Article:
I must have originally saved the note as a reminder to further explore the topic, then added my own random jottings. But why, after recently retrieving the useless notes from the sofa, I didn’t drop them in the wastebasket, well, you tell me. Still to this day, it sits on my desk.

 

Now, fast-forward a few days, and the story gets intense. A few days later, about 7 p.m., the TV’s on and my wife and I are sitting in the parlor after supper. I’m looking through papers I’ve printed about Quantrill’s infamous Civil War attack on Lawrence, Kansas as she fiddles around with her smart phone, making the rounds through texts and email and Facebook and obits and whatever else tickles her fancy.

On a whim, I rise from my seat and move to the charging laptop on my desk. Sitting there checking email, Googling additional information to augment what I’ve just read or whatever, my wife calls out to me from her parlor chair.

“Hey, Honey, did you know Ralph Gordon died?”

Honestly, I didn’t even know she knew I knew the man.

“Nope,” I answer, “can’t say I did. When?”

“Oh, I don’t know. Recently.”

“Well, wait till you hear what I’m about the tell you,” I respond as I rise from my chair. “It borders on bizarre.”

Before I go any further, let me say that I didn’t really know Gordon all that well. I had met him in passing over the years on the street or at Greenfield High School football games I was covering when he was still working for Springfield Newspapers. By the time he came to the Recorder, circulation and revenues were in freefall, the hair-triggered circular firing squad had formed, insecure blame was being directed every which way, and, well, let’s just say the newsroom was toxic. No, definitely not the friendly, light-hearted place I had known for most of my tenure. Even folks coming in off the street with news tips were made to feel uncomfortable, like unwanted trespassers. No way to run a news-gathering operation.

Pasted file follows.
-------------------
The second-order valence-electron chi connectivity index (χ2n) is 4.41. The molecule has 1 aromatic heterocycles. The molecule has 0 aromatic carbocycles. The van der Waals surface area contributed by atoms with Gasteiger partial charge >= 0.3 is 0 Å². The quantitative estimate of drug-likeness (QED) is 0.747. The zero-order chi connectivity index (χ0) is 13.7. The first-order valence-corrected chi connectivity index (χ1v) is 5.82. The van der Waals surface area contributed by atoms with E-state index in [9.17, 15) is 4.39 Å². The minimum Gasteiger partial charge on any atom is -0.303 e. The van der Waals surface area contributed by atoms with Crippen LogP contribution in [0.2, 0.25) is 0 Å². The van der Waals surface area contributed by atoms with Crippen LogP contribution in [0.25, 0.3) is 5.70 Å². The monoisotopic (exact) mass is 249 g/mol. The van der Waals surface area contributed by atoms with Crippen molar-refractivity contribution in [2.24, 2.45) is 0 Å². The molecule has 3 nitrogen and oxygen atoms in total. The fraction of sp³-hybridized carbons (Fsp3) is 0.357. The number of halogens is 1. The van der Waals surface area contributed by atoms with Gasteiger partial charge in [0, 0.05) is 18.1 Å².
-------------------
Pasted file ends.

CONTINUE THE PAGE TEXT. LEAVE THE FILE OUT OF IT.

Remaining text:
Anyway – not to digress any further – that narrow, folded sheet of scribbled-upon notepad paper deposited by a rogue overnight wind onto the corner of my gold sofa had been penned by none other than the Ralph Gordon who had died. He wanted to share the alarming news report he had read about New England winter moose mortality caused by tick infestation and hair loss.

By now, most people have seen a story or two about this tick-borne moose plague causing much suffering and death. But back then it was fresh and Ralph, an old news hound, deemed it worth sharing with an outdoor columnist. Written in cursive, his tip was short and sweet, reading verbatim:

Gary

I thought you might be interested in some moose problems in Me., Vt., & N.H. & maybe Mass. – & other items I have earmarked.

Ralph

He must have attached an Associated Press clipping. I can’t recall. I will, however, never forget the message delivered by that rogue wind or some other spiritual power riding the dark night air to a peculiar resting place in plain sight. It was at least a 100-to-1 shot that any wind-blown piece of paper would land where Ralph’s note did. Not only that, but why did that devilish wind decide to disturb only three of many stacked sheets, the third of which was his note in bold, blue ink?

Surreal? Yes. Simple coincidence? No. I don’t buy it. I think it was meant to be – a sign that Ralph’s smirking, wind-blown spirit had passed through. He had left me another tip, his last, one hinting his passing.

Why do such things occur if not to remind us there’s a power out there that’s beyond our comprehension? It arrives in many ways from sundry sources, including dark night winds, rattling rivers, trickling springs, and somber morning mists wafting through thorny wetland tangles.

Some of us try to remain alert and receptive to such signs, inviting mysterious messages – always looking and listening, seeking clues and hidden hints. Others flock to the chapel to drop their weekly contribution into long-handled baskets in the name of their God, and only theirs.

Well, count me among the former, the lookers and listeners and humble interceptors of spiritual unknowns.